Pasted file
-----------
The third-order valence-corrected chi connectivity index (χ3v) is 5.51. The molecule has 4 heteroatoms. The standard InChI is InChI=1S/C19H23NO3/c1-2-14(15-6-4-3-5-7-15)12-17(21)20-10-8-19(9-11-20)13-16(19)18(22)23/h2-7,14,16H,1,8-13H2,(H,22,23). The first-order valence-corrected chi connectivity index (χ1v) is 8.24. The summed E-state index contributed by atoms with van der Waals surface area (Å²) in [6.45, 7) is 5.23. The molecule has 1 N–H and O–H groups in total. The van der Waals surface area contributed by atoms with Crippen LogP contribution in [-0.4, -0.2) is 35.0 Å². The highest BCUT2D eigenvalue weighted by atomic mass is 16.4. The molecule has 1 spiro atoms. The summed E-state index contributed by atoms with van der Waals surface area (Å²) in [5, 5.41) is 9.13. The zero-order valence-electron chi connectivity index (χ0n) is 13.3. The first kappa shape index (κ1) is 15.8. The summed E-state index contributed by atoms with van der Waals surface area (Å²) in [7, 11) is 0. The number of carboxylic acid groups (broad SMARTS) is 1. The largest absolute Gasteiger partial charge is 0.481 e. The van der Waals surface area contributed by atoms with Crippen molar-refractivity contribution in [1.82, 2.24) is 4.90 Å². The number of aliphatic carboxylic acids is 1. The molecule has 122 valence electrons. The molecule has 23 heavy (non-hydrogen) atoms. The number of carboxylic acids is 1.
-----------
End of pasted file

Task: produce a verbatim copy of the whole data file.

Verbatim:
The third-order valence-corrected chi connectivity index (χ3v) is 5.51. The molecule has 4 heteroatoms. The standard InChI is InChI=1S/C19H23NO3/c1-2-14(15-6-4-3-5-7-15)12-17(21)20-10-8-19(9-11-20)13-16(19)18(22)23/h2-7,14,16H,1,8-13H2,(H,22,23). The first-order valence-corrected chi connectivity index (χ1v) is 8.24. The summed E-state index contributed by atoms with van der Waals surface area (Å²) in [6.45, 7) is 5.23. The molecule has 1 N–H and O–H groups in total. The van der Waals surface area contributed by atoms with Crippen LogP contribution in [-0.4, -0.2) is 35.0 Å². The highest BCUT2D eigenvalue weighted by atomic mass is 16.4. The molecule has 1 spiro atoms. The summed E-state index contributed by atoms with van der Waals surface area (Å²) in [5, 5.41) is 9.13. The zero-order valence-electron chi connectivity index (χ0n) is 13.3. The first kappa shape index (κ1) is 15.8. The summed E-state index contributed by atoms with van der Waals surface area (Å²) in [7, 11) is 0. The number of carboxylic acid groups (broad SMARTS) is 1. The largest absolute Gasteiger partial charge is 0.481 e. The van der Waals surface area contributed by atoms with Crippen molar-refractivity contribution in [1.82, 2.24) is 4.90 Å². The number of aliphatic carboxylic acids is 1. The molecule has 122 valence electrons. The molecule has 23 heavy (non-hydrogen) atoms. The number of carboxylic acids is 1.